In this explainer, we will learn how to use the formula to calculate the orbital characteristics of a planet, moon, or man-made satellite in a circular orbit.

Recall that there are two types of orbits. In a circular orbit, the object in orbit remains a constant distance away from the other object it is orbiting. Some objects are also in elliptical orbits, where the distance between the two objects is constantly changing. Here, we are going to focus on circular orbits.

The diagram above shows an object in a circular orbit around another larger object. The orbital path indicated as a circle is the path traced out by the center of mass of the smaller object as it moves along its orbit. The orbital radius, , is the distance from the center of mass of the larger object to the orbital path.

If we know the value of , we can also work out the total length of the orbital path, or the circumference of the orbit. If we call the total circumference , then , or the circumference of a circle of radius .

Let’s look at at example of working out the distance traveled along a circular orbit.

### Example 1: Finding the Distance Traveled along a Circular Orbit

Mars orbits the Sun at a distance of about 228 000 000 km. Assuming that Mars has a circular orbit, what is the distance traveled by the planet as it makes 1 full orbit around the Sun? Give your answer in scientific notation to one decimal place.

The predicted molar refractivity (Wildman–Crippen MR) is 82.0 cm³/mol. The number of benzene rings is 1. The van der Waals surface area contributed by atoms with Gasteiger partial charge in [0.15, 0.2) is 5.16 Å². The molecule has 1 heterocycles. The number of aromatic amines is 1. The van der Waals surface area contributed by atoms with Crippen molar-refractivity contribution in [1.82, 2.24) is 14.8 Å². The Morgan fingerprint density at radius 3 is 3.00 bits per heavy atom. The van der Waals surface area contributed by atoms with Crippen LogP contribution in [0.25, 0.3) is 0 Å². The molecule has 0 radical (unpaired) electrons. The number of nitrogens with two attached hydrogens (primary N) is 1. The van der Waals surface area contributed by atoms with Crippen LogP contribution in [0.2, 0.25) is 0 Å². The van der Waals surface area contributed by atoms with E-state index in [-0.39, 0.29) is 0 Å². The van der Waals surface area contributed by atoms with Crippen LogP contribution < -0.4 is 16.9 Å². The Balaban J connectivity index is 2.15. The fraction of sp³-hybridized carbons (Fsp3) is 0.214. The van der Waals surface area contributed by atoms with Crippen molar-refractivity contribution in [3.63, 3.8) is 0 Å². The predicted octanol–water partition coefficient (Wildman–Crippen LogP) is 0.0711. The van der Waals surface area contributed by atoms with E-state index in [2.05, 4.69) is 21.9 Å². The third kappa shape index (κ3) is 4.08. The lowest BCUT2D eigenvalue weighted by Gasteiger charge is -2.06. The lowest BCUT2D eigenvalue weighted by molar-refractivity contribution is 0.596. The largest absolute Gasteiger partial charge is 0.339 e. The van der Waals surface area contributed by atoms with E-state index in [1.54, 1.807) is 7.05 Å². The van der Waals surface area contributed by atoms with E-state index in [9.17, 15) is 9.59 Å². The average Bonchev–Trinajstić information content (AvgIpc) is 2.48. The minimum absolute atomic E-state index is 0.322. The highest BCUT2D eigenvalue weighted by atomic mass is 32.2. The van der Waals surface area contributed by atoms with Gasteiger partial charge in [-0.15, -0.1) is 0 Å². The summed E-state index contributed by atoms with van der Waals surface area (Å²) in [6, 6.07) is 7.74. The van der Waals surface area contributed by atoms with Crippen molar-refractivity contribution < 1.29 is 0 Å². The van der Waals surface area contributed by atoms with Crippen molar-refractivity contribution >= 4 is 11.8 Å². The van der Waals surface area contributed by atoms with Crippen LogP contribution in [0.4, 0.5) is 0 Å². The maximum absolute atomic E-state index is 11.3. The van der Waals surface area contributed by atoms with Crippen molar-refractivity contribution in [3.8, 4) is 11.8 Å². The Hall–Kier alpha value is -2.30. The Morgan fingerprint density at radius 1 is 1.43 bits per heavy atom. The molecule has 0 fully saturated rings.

### Answer

In this example, we have the planet Mars in a circular orbit around the Sun, as in the diagram below.

We are given the distance, , between Mars and the Sun, as . We need to calculate the distance traveled by the planet in 1 full orbit, that is, the circumference of the orbit.

Recall that the circumference, , of a circle is related to the radius, , by .

Notice that was given in units of kilometres (km), so our answer for will also be in kilometres. We have to the nearest kilometre.

Now, we need to state the answer in scientific notation to one decimal place, so the final answer for the distance, , traveled by Mars in 1 orbit around the Sun is

In the following example, we will do this in reverse, finding the orbital radius from the circumference.

### Example 2: Finding the Radius of a Circular Orbit

Mercury travels 364 million kilometres as it makes 1 full orbit around the Sun. Assuming that Mercury has a circular orbit, at what distance away from the Sun does Mercury orbit? Give your answer in scientific notation to two decimal places.

### Answer

In this example, we are given the total distance that Mercury travels over the course of one orbit, which is equivalent to the circumference of the orbit. The quantity we need to find is the distance between Mercury and Sun, or the orbital radius.

Recall that the radius, , and circumference, , of a circle are related by

We need to find , so we first need to divide both sides of this equation by so that we have

We are given the circumference, , as 364 million kilometres, which is equivalent to 364 000 000 km. Substituting this into the equation above, we have to the nearest kilometre. Note that the radius is in kilometres because the circumference we used was in kilometres.

The distance away from the Sun that Mercury orbits is, therefore, km, written in scientific notation to two decimal places.

Let’s now consider the velocity of an object in a circular orbit.